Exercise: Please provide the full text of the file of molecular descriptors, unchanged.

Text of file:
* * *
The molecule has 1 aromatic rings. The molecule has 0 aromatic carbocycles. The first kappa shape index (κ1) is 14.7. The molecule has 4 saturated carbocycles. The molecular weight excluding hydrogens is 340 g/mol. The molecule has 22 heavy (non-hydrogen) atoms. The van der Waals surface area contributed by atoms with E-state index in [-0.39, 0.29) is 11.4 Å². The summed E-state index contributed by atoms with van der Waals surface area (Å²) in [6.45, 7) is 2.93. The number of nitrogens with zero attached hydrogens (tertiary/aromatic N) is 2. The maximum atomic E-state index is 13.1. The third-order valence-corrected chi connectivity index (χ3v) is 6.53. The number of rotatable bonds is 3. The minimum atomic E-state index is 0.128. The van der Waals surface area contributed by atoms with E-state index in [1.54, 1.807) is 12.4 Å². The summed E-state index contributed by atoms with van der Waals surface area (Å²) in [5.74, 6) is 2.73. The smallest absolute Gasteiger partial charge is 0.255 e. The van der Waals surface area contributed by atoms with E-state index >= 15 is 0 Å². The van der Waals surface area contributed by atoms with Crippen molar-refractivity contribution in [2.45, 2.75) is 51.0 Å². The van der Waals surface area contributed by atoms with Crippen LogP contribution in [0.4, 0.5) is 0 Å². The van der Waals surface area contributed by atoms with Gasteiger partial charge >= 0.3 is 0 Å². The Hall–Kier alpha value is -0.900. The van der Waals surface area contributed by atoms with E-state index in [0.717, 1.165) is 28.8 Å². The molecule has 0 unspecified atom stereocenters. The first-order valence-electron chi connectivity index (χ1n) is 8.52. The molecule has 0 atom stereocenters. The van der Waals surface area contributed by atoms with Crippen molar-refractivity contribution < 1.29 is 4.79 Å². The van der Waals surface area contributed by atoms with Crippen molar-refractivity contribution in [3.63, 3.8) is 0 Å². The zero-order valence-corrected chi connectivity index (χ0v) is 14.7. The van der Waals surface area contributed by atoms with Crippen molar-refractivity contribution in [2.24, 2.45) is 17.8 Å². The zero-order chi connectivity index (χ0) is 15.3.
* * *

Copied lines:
The molecule has 1 aromatic rings. The molecule has 0 aromatic carbocycles. The first kappa shape index (κ1) is 14.7. The molecule has 4 saturated carbocycles. The molecular weight excluding hydrogens is 340 g/mol. The molecule has 22 heavy (non-hydrogen) atoms. The van der Waals surface area contributed by atoms with E-state index in [-0.39, 0.29) is 11.4 Å². The summed E-state index contributed by atoms with van der Waals surface area (Å²) in [6.45, 7) is 2.93. The number of nitrogens with zero attached hydrogens (tertiary/aromatic N) is 2. The maximum atomic E-state index is 13.1. The third-order valence-corrected chi connectivity index (χ3v) is 6.53. The number of rotatable bonds is 3. The minimum atomic E-state index is 0.128. The van der Waals surface area contributed by atoms with E-state index in [1.54, 1.807) is 12.4 Å². The summed E-state index contributed by atoms with van der Waals surface area (Å²) in [5.74, 6) is 2.73. The smallest absolute Gasteiger partial charge is 0.255 e. The van der Waals surface area contributed by atoms with E-state index >= 15 is 0 Å². The van der Waals surface area contributed by atoms with Crippen molar-refractivity contribution in [2.45, 2.75) is 51.0 Å². The van der Waals surface area contributed by atoms with Crippen LogP contribution in [0.4, 0.5) is 0 Å². The van der Waals surface area contributed by atoms with Gasteiger partial charge >= 0.3 is 0 Å². The Hall–Kier alpha value is -0.900. The van der Waals surface area contributed by atoms with E-state index in [0.717, 1.165) is 28.8 Å². The molecule has 0 unspecified atom stereocenters. The first-order valence-electron chi connectivity index (χ1n) is 8.52. The molecule has 0 atom stereocenters. The van der Waals surface area contributed by atoms with Crippen molar-refractivity contribution < 1.29 is 4.79 Å². The van der Waals surface area contributed by atoms with Crippen molar-refractivity contribution in [3.63, 3.8) is 0 Å². The zero-order valence-corrected chi connectivity index (χ0v) is 14.7. The van der Waals surface area contributed by atoms with Crippen molar-refractivity contribution in [2.24, 2.45) is 17.8 Å². The zero-order chi connectivity index (χ0) is 15.3.